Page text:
Over-all, Kingsman: The Secret Service is an enjoyable film, provided it is taken with a handful of salt. The movie is absurd and over-the-top in all departments. But it is a very funny and entertaining spoof on James Bond and the spy genre in general. Thus, like with Kick-Ass and X-Men: First Class before, Matthew Vaughn and Jane Goldman have scored again with Kingsman, and long may they keep scoring.

PG’s Tips

Advertisements

Review – Birdman (15) [2015]

Birdman - title banner

Star Rating: 4/5

Director:

  • Alejandro Gonzalez Iñarritu – 21 Grams, Babel, Biutiful, The Revenant

Cast:

  • Michael Keaton – Batman, Jackie Brown, Need For Speed, Spotlight
  • Noami Watts – The Ring, 21 Grams, Eastern Promises, Diana, While We’re Young
  • Andrea Riseborough – W.E., Shadow Dancer, Oblivion, Nocturnal Animals
  • Zach Galifianakis – Into The Wild, The Hangover I-III, Due Date, Tulip Forever
  • Emma Stone – Easy AFriends With Benefits, The Help, The Amazing Spiderman I-II, La La Land
  • Edward Norton – American History X, Fight Club, The Illusionist, Sausage Party
  • Amy Ryan – Gone Baby Gone, The Wire, Escape Plan, Goosebumps
  • Lindsay Duncan – Under The Tuscan Sun, Rome, About Time, Alice In Wonderland I & II

Music Composer:

  • Antonio Sanchez

Movie trailers are designed to give viewers a feel for the film and whet one’s appetite for the film. The trailers for Gone Girl and Whiplash were mouth-watering and suggested that those movies were of the highest quality and had to be watched. In contrast, Birdman’s trailer makes the film look unappetising, strange and worth skipping. But the film has been awarded with multiple Oscar nominations. So, is Birdman better than its trailer suggests? Is it deserving of its Oscar nominations?

Zach Galifianakis (Jake) reassuring Riggan (Michael Keaton) and Leslie (Naomi Watts) that the production is going well when it's not.

Zach Galifianakis (Jake) reassuring Riggan (Michael Keaton) and Lesley (Naomi Watts) that the production is going well when it’s not.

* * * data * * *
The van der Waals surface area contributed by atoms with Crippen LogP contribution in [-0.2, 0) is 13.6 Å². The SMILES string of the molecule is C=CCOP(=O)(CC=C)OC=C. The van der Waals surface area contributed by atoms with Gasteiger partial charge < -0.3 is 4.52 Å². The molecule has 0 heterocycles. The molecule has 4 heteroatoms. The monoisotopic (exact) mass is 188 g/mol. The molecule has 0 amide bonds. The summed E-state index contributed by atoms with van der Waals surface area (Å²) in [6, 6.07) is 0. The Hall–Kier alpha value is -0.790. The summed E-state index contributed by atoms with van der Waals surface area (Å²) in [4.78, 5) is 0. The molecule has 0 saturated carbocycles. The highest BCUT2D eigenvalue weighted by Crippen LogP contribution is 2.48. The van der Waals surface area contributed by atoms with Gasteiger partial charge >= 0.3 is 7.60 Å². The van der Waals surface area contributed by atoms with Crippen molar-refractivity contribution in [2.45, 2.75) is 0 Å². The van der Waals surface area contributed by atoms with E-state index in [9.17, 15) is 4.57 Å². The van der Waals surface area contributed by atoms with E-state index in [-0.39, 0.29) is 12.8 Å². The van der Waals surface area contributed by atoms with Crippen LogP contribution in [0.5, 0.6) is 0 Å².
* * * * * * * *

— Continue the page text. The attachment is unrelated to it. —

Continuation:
Birdman is about Riggan Thompson (Michael Keaton), a former super-hero actor, whose career has been going downhill for two decades. Now, Riggan is trying to rejuvenate his career by writing, directing and acting in a Broadway adaptation of John Carver’s short story What We Talk About When We Talk About Love. The problem is that the show is a shambles, which puts untold pressure on Riggan, who is also battling his own, inner demons.

Birdman is an original film and something different. It may not entertain viewers for its entire 119-minute running time and vast swathes of the movie may seem purposeless. Additionally, some of the storylines go nowhere and the final scene is incongruent with the rest of the movie.

Nevertheless, Birdman is a unique film. Alejandro Gonzalez Iñarritu deserves his Oscar nomination for best director due to his exceptional editing and choreography. He has made Birdman appear as if the whole movie has been filmed in one, super-long shot without any cuts. That is simply an amazing feat, especially as so much happens in each scene and the camera never keeps still. (Although, for viewers the editing feels strangely like being under water for too long. Before long, one is gagging for Iñarritu to make a cut so viewers can take a breath and relax in the knowledge that a scene has ended.)